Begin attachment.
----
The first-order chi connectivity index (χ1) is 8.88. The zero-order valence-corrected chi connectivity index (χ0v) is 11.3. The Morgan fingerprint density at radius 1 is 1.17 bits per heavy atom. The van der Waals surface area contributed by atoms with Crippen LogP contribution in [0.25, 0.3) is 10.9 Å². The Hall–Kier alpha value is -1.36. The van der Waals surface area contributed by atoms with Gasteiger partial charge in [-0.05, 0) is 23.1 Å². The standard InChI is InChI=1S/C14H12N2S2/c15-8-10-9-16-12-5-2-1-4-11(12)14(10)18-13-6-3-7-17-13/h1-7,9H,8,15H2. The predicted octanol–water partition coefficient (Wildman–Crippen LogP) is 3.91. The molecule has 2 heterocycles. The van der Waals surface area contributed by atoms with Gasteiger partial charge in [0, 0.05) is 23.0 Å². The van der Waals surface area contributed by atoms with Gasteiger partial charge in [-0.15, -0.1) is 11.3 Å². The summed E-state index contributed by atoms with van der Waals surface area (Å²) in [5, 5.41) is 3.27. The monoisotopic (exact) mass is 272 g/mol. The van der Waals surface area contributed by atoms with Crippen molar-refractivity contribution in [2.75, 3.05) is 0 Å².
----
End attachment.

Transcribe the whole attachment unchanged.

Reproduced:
The first-order chi connectivity index (χ1) is 8.88. The zero-order valence-corrected chi connectivity index (χ0v) is 11.3. The Morgan fingerprint density at radius 1 is 1.17 bits per heavy atom. The van der Waals surface area contributed by atoms with Crippen LogP contribution in [0.25, 0.3) is 10.9 Å². The Hall–Kier alpha value is -1.36. The van der Waals surface area contributed by atoms with Gasteiger partial charge in [-0.05, 0) is 23.1 Å². The standard InChI is InChI=1S/C14H12N2S2/c15-8-10-9-16-12-5-2-1-4-11(12)14(10)18-13-6-3-7-17-13/h1-7,9H,8,15H2. The predicted octanol–water partition coefficient (Wildman–Crippen LogP) is 3.91. The molecule has 2 heterocycles. The van der Waals surface area contributed by atoms with Gasteiger partial charge in [0, 0.05) is 23.0 Å². The van der Waals surface area contributed by atoms with Gasteiger partial charge in [-0.15, -0.1) is 11.3 Å². The summed E-state index contributed by atoms with van der Waals surface area (Å²) in [5, 5.41) is 3.27. The monoisotopic (exact) mass is 272 g/mol. The van der Waals surface area contributed by atoms with Crippen molar-refractivity contribution in [2.75, 3.05) is 0 Å².